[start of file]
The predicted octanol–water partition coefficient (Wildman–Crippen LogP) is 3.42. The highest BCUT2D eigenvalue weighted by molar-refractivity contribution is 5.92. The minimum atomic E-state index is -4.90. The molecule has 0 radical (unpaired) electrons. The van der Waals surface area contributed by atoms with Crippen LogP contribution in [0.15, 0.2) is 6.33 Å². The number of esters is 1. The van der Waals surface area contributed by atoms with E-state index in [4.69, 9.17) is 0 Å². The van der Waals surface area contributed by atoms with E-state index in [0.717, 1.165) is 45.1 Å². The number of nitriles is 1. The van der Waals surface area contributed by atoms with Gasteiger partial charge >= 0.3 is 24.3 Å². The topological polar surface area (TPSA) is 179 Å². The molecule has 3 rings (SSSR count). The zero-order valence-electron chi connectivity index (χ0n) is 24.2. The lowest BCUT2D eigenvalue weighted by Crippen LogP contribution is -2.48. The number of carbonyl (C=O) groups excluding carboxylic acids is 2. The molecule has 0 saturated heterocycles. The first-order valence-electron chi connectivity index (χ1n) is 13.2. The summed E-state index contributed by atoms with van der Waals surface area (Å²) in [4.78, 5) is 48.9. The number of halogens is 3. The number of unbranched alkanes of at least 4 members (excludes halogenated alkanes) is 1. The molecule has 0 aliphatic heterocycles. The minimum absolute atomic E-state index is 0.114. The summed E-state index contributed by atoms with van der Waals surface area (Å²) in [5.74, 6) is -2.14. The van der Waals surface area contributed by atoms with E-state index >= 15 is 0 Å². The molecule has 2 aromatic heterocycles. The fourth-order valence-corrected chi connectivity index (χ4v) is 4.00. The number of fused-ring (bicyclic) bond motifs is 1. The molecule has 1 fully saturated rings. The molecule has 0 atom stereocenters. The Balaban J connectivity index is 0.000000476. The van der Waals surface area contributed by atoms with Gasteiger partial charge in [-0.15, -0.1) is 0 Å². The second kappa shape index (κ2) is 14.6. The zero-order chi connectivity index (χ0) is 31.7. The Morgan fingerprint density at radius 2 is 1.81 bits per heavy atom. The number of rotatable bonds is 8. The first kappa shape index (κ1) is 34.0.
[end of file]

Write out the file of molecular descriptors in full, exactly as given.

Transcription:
The predicted octanol–water partition coefficient (Wildman–Crippen LogP) is 3.42. The highest BCUT2D eigenvalue weighted by molar-refractivity contribution is 5.92. The minimum atomic E-state index is -4.90. The molecule has 0 radical (unpaired) electrons. The van der Waals surface area contributed by atoms with Crippen LogP contribution in [0.15, 0.2) is 6.33 Å². The number of esters is 1. The van der Waals surface area contributed by atoms with E-state index in [4.69, 9.17) is 0 Å². The van der Waals surface area contributed by atoms with E-state index in [0.717, 1.165) is 45.1 Å². The number of nitriles is 1. The van der Waals surface area contributed by atoms with Gasteiger partial charge >= 0.3 is 24.3 Å². The topological polar surface area (TPSA) is 179 Å². The molecule has 3 rings (SSSR count). The zero-order valence-electron chi connectivity index (χ0n) is 24.2. The lowest BCUT2D eigenvalue weighted by Crippen LogP contribution is -2.48. The number of carbonyl (C=O) groups excluding carboxylic acids is 2. The molecule has 0 saturated heterocycles. The first-order valence-electron chi connectivity index (χ1n) is 13.2. The summed E-state index contributed by atoms with van der Waals surface area (Å²) in [4.78, 5) is 48.9. The number of halogens is 3. The number of unbranched alkanes of at least 4 members (excludes halogenated alkanes) is 1. The molecule has 0 aliphatic heterocycles. The minimum absolute atomic E-state index is 0.114. The summed E-state index contributed by atoms with van der Waals surface area (Å²) in [5.74, 6) is -2.14. The van der Waals surface area contributed by atoms with E-state index >= 15 is 0 Å². The molecule has 2 aromatic heterocycles. The fourth-order valence-corrected chi connectivity index (χ4v) is 4.00. The number of fused-ring (bicyclic) bond motifs is 1. The molecule has 1 fully saturated rings. The molecule has 0 atom stereocenters. The Balaban J connectivity index is 0.000000476. The van der Waals surface area contributed by atoms with Gasteiger partial charge in [-0.15, -0.1) is 0 Å². The second kappa shape index (κ2) is 14.6. The zero-order chi connectivity index (χ0) is 31.7. The Morgan fingerprint density at radius 2 is 1.81 bits per heavy atom. The number of rotatable bonds is 8. The first kappa shape index (κ1) is 34.0.